The dark, moonless evenings feature the brightest section of the Milky Way due south near 10:00 PM. We are viewing into the heart of our galaxy, where the density of stars is estimated to be up to one million times more dense than our skies, 25 thousand light years from the center.
One of the curious features in the Milky Way, next to the star Deneb, the least bright star in the Summer Triangle, is a patch of dark sky, known as the Northern Coal Sack. It is not an absence of stars, but rather a thick cloud of gas and dust blocking the light from more distant stars.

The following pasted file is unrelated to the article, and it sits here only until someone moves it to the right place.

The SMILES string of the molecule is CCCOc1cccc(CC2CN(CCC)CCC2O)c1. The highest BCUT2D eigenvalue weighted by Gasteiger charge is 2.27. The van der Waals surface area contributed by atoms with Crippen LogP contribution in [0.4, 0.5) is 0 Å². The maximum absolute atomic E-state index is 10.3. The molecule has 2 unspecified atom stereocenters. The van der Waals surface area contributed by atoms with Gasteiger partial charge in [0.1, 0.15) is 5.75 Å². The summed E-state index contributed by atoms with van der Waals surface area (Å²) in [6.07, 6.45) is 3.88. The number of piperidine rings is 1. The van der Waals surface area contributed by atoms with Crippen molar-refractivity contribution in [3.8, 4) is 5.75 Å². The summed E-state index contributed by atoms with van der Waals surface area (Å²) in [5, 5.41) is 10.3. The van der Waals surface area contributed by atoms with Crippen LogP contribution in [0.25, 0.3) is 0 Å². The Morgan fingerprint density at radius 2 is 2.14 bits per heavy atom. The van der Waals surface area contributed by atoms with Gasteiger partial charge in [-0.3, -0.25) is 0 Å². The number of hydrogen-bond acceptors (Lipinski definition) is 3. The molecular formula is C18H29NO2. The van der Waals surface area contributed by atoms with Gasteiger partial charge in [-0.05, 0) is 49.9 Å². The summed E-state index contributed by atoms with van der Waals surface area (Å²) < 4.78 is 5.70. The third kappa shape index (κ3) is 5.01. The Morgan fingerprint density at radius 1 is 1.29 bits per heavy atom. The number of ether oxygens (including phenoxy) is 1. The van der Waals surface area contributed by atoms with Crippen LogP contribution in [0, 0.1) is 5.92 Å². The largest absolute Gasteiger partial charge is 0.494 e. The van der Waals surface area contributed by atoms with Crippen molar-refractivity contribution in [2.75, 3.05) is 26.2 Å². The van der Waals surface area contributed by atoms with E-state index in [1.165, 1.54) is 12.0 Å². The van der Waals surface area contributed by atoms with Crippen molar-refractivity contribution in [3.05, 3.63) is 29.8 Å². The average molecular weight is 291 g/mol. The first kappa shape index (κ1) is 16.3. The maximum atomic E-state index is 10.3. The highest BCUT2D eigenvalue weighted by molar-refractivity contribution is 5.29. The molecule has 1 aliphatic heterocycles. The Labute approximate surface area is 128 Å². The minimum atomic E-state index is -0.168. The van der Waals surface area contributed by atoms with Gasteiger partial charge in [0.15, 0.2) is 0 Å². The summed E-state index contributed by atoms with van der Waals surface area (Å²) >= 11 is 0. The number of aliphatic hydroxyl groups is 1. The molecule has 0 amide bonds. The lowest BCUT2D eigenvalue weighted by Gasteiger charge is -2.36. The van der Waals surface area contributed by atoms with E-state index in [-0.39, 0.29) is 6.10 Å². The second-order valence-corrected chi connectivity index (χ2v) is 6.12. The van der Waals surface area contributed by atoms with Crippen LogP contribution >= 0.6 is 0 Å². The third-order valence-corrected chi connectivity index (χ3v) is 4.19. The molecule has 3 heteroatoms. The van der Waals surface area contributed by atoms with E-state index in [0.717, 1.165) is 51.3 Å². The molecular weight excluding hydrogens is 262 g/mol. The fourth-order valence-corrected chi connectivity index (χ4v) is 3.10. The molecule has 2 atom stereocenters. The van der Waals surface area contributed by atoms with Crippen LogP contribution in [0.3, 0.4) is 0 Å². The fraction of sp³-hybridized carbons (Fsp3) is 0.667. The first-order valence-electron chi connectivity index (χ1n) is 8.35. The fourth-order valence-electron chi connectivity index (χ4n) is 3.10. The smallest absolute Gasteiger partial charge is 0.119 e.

Our evening skies will be dark, inviting a fist look for the Perseid Meteor Shower, which extends from tonight through the 14th, peaking on the night if the 12th into the 13th. You might see some “non”-Perseid meteors as well, thanks to the tail end of a separate, longer-lasting meteor shower from late July, the not-so-famous Delta Aquariid meteors.